Here’s the thing about having kids and sex: They are not compatible. If you, say, stopped having sex in the first trimester because you were sick, and then didn’t do it in the second trimester because it weirded one or both of you out, and then didn’t do it in the third trimester because how can we even find it anymore, and then had a baby and took the mandatory six weeks off from sex post-partum, then your new normal is not having sex. Sex is, at this point, a foreign country that you used to live in but now you’ve been away so long you’ve forgotten the language. The less you do it, the less you want to do it but. Conversely, the more you do it, the more you’ll want to do it.

Also, like exercise, sex is good for you and it’s good for your relationship. If my husband is getting on my every single nerve then I know that it’s time for us to have sex. You see, even though in that moment he’s annoying the shit out of me, I know that, counter-intuitively, having sex will fix that problem. Because it’s not that he’s annoying, it’s that any human you occupy space with is annoying unless that human is giving you orgasms in which case they’re pretty OK. Sex = orgasm = oxytocin flooding your brain = aw, it’s kind of cute how he rearranges the dishwasher after I’ve loaded it. I swear I don’t know how people live together for years without ever having sex. Sex is magic lubricating glue – it bonds you back together while eliminating points of friction.

Three: Slowly move yourself from the sexless desert back into a sex life. First off, rethink what constitutes a sex life by which I mean: start masturbating. Start masturbating ASAP. Get yourself there, by yourself, with no pressure or expectations from anyone else. Watch a porn, read some erotic literature, google image search “hot cocks” – do whatever you need to do that makes you feel a twinge of a sexual tingle. Now, do it again. I mean, not that same day, unless you’re so moved, but definitely the next week. Get your body used to experiencing orgasms again so your body will expect to experience orgasms again.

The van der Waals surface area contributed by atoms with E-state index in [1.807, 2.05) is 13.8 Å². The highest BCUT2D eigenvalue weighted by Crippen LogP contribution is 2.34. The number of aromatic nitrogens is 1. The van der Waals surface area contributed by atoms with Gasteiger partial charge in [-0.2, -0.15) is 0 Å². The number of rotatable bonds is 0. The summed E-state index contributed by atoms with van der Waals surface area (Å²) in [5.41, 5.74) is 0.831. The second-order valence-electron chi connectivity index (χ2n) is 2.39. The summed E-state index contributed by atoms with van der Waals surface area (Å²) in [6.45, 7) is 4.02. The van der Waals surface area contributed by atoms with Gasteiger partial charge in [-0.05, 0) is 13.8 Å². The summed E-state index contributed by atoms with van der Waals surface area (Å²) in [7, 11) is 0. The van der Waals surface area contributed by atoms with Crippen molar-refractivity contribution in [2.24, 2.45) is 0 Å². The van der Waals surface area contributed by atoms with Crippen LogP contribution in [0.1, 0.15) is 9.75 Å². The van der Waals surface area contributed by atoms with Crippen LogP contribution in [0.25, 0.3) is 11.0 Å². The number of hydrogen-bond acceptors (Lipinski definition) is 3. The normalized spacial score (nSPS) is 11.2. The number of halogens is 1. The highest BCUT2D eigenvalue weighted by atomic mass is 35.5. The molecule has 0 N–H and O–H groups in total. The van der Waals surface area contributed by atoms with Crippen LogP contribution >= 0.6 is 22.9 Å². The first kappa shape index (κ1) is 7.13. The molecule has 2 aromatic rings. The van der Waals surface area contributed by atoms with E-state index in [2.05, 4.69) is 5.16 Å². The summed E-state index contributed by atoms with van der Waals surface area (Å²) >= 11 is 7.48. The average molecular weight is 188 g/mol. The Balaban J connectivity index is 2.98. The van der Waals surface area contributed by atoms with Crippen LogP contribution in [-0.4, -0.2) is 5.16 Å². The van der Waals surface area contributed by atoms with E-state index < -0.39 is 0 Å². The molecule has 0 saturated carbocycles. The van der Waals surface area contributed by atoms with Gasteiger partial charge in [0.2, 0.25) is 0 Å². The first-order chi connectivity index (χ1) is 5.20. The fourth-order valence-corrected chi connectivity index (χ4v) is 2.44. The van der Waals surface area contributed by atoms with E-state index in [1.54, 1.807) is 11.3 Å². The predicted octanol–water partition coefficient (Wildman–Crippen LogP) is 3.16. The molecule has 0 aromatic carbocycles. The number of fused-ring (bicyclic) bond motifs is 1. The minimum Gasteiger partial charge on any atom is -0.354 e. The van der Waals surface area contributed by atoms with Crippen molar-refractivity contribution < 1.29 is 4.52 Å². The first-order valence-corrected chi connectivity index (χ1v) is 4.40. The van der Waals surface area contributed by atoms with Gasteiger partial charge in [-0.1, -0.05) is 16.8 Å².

Next, start to notice the times of day when you and your husband would both be available to be intimate. Notice that they probably aren’t going to be at night, when you’re exhausted, or in the morning, when you’re being woken up by a crying baby. They’re probably going to be during nap time. Girl, nap time sex is where it’s at. Everyone has energy and no one is crying.

Then, if you find yourself dreading the idea of foreplay – the touching, the stroking, him going anywhere near your boobs – start incorporating your husband into your sex life with forms of sex that don’t involve touching you don’t like. For instance, throw on a porno, invite him to sit down, and you can participate as much as you like while he masturbates. It could be as simple as wrapping a leg around him while he does it. Get naked with him and have him watch you as you masturbate, no touching allowed. Start making out with him whenever the mood strikes. Ease your way back into relating to him physically. Or, if you want to go big, bank some breast milk, get a sitter, get a hotel room, and, once you get into this hotel room, establish a safe word and then tie your husband up so he can’t touch you. Now, touch him.

You are perfectly normal to be completely uninterested in sex after having a baby, but that doesn’t mean that you should just wait for breastfeeding to end and your libido to come creeping back on its own. Dedicate time to yourself, to your relationship, and reconnect with your sexual self. And don’t do it just to make your husband happy – do it because it will make you happy.

Dana Norris once went on 71 internet dates, many of which you may read about here. She is the founder of Story Club and editor-in-chief of Story Club Magazine. She has been featured in McSweeney’s, Role Reboot, The Rumpus, and Tampa Review and she teaches at StoryStudio Chicago. You may find her on Twitter at @dananorris.